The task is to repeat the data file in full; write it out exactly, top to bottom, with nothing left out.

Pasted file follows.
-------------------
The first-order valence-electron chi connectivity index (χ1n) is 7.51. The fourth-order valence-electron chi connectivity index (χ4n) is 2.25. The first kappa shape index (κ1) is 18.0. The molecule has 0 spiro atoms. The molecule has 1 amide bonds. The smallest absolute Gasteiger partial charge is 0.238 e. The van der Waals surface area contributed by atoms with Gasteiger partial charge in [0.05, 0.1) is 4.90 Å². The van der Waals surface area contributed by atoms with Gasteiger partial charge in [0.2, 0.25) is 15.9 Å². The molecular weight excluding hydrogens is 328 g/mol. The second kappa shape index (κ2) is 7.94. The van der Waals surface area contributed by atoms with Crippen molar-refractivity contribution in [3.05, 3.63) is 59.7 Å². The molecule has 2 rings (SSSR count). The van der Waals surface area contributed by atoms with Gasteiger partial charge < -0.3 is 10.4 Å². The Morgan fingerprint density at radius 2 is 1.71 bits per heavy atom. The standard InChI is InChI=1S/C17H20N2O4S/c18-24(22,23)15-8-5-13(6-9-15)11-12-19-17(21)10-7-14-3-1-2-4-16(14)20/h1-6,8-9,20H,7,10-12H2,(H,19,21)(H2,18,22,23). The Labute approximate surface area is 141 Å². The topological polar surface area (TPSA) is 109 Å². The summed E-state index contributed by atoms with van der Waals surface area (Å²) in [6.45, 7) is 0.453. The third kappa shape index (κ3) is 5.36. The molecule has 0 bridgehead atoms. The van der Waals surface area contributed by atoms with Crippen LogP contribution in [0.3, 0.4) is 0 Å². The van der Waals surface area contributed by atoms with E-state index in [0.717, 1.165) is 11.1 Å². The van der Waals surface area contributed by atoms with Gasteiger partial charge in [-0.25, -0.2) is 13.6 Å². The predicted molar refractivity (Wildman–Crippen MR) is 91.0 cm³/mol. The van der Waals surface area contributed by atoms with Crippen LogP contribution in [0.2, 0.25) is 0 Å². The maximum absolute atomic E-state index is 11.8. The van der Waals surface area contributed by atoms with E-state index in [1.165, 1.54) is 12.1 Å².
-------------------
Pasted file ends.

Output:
The first-order valence-electron chi connectivity index (χ1n) is 7.51. The fourth-order valence-electron chi connectivity index (χ4n) is 2.25. The first kappa shape index (κ1) is 18.0. The molecule has 0 spiro atoms. The molecule has 1 amide bonds. The smallest absolute Gasteiger partial charge is 0.238 e. The van der Waals surface area contributed by atoms with Gasteiger partial charge in [0.05, 0.1) is 4.90 Å². The van der Waals surface area contributed by atoms with Gasteiger partial charge in [0.2, 0.25) is 15.9 Å². The molecular weight excluding hydrogens is 328 g/mol. The second kappa shape index (κ2) is 7.94. The van der Waals surface area contributed by atoms with Crippen molar-refractivity contribution in [3.05, 3.63) is 59.7 Å². The molecule has 2 rings (SSSR count). The van der Waals surface area contributed by atoms with Gasteiger partial charge < -0.3 is 10.4 Å². The Morgan fingerprint density at radius 2 is 1.71 bits per heavy atom. The standard InChI is InChI=1S/C17H20N2O4S/c18-24(22,23)15-8-5-13(6-9-15)11-12-19-17(21)10-7-14-3-1-2-4-16(14)20/h1-6,8-9,20H,7,10-12H2,(H,19,21)(H2,18,22,23). The Labute approximate surface area is 141 Å². The topological polar surface area (TPSA) is 109 Å². The summed E-state index contributed by atoms with van der Waals surface area (Å²) in [6.45, 7) is 0.453. The third kappa shape index (κ3) is 5.36. The molecule has 0 bridgehead atoms. The van der Waals surface area contributed by atoms with Crippen LogP contribution in [0.3, 0.4) is 0 Å². The van der Waals surface area contributed by atoms with E-state index in [0.717, 1.165) is 11.1 Å². The van der Waals surface area contributed by atoms with Gasteiger partial charge in [-0.25, -0.2) is 13.6 Å². The predicted molar refractivity (Wildman–Crippen MR) is 91.0 cm³/mol. The van der Waals surface area contributed by atoms with Crippen LogP contribution in [0.2, 0.25) is 0 Å². The maximum absolute atomic E-state index is 11.8. The van der Waals surface area contributed by atoms with E-state index in [1.165, 1.54) is 12.1 Å².